The ashes they produce will be different, for efficiency you'll need to compare the units themselves and how they are used.

I had a customer with a "Heatrolla" which is a simple hand fired unit built back in the ?50's?. It looks similar to a Victrolla record player hence the name, these units are very inefficient but being a hand fired stove will burn the coal to nothing. He switched to a stoker and reduced his coal consumption to nearly half of what he was using.
Richard S.
 
Stoker Coal Boiler: Van Wert VA1200
Coal Size/Type: Buckwheat/Anthracite

Re: Storing Hard Coal

PostBy: talleyman On: Thu Dec 18, 2014 12:53 pm

I have the opportunity to get a "room full of coal" free from a guy who has an old house up in the mountains here in Colorado. He says it is in a storage room in the basement and has been there for years. The house was converted to a gas furnace long ago he says. He does not know what kind of coal it is and it is a 1.5 hr drive for me to get there, so he sent me this picture below. He says it's "hard as a rock, and shiny" which leads me to believe it's Anthracite but I'm not sure

Can anyone tell from the picture if this looks like Anthracite or Bituminous coal? I have no idea what size it is, he said it was like "gravel" so maybe it's nut size:
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talleyman
 
Baseburners & Antiques: Royal Acorn 45 Baseburner
Coal Size/Type: Blaschack Stove-Size

Re: Storing Hard Coal

PostBy: Starting Out On: Thu Dec 18, 2014 1:08 pm

Shiny, it looks like anthracite, nut will be about the size of a golf ball, pea will be about the size of a quarter, buckwheat about the size of a dime, rice about the size of a kernel of corn.
Starting Out
 
Other Heating: Burnham Oil Boiler with Beckett Gun

Re: Storing Hard Coal

PostBy: Lightning On: Thu Dec 18, 2014 3:24 pm

talleyman wrote:He does not know what kind of coal it is and it is a 1.5 hr drive for me to get there, so he sent me this picture below. He says it's "hard as a rock, and shiny" which leads me to believe it's Anthracite but I'm not sure


Could you have him put a dollar bill in the picture so you can reference size against it? Gravel size sounds to me like rice or buckwheat size. Its hard to say if its bit or anthracite from the picture.
Lightning
 
Hand Fed Coal Furnace: Clayton 1537G
Coal Size/Type: Nut/Stove Size Mix

Re: Storing Hard Coal

PostBy: Scottscoaled On: Thu Dec 18, 2014 5:05 pm

Do they actually have Anthracite in Colorado???????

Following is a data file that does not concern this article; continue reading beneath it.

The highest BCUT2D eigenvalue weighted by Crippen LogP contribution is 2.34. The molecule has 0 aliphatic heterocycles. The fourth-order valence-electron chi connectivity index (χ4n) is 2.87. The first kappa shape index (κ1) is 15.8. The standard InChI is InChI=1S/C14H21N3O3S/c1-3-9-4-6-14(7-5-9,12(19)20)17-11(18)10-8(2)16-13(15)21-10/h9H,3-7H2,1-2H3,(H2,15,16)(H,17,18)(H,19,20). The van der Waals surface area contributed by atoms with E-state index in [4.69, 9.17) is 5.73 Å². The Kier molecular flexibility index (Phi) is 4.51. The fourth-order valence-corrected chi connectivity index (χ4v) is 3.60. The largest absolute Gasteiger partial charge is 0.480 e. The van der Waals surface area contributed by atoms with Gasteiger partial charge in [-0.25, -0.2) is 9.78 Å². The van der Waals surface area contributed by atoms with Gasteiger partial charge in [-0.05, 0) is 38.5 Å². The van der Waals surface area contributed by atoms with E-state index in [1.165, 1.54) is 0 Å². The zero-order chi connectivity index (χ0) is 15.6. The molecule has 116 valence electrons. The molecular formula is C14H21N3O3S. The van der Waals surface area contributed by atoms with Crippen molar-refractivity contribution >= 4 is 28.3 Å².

Scottscoaled
 
Stoker Coal Boiler: EFM 520x3, 700 Van Wert 800
Hot Air Coal Stoker Furnace: EFM 150, Keystoker 150
Coal Size/Type: Lots of buck

Re: Storing Hard Coal

PostBy: talleyman On: Thu Dec 18, 2014 7:10 pm

Scottscoaled wrote:Do they actually have Anthracite in Colorado???????


Yes, there is Anthracite in Crested Butte, Colorado but the mine has been closed for a long time due to safety issues at the mine. I was thinking this guy's coal is possibly from that mine but it's probably really old.

http://digital.denverlibrary.org/cdm/ref/collection/p15330coll21/id/6499


Hmm...this Crested Butte tourism guide (page 8) says the mine closed in 1952, so I would doubt his coal could be from that long ago:

http://www.gunnisoncrestedbutte.com/site/static/pdfs/G-CB_Heritage_Driving_Tour.pdf

"In 1884, after the Jokerville Mine disaster, Big Mine operated until 1952 on the bench just above town, once an industrial
landscape with numerous buildings related to the operation of the mine, including a powerhouse, a repair shop, showers, a mule
barn, offices, employee housing and the tipple system to get the coal to the coke ovens and the train. Big Mine produced a high
quality anthracite coal
and was aptly named as it employed the majority of men in Crested Butte. In the summer, a few of the
foundations for the tipple can be seen at the base of the bench, and the ground is still dark from residual coal."
talleyman
 
Baseburners & Antiques: Royal Acorn 45 Baseburner
Coal Size/Type: Blaschack Stove-Size

Re: Storing Hard Coal

PostBy: Berlin On: Thu Dec 18, 2014 7:59 pm

It could be anthracite or high quality/ nicely sized bit coal.
Berlin
 
Hot Air Coal Stoker Furnace: Will-Burt Combustioneer 77B
Coal Size/Type: Ohio BITUMINOUS pea stoker coal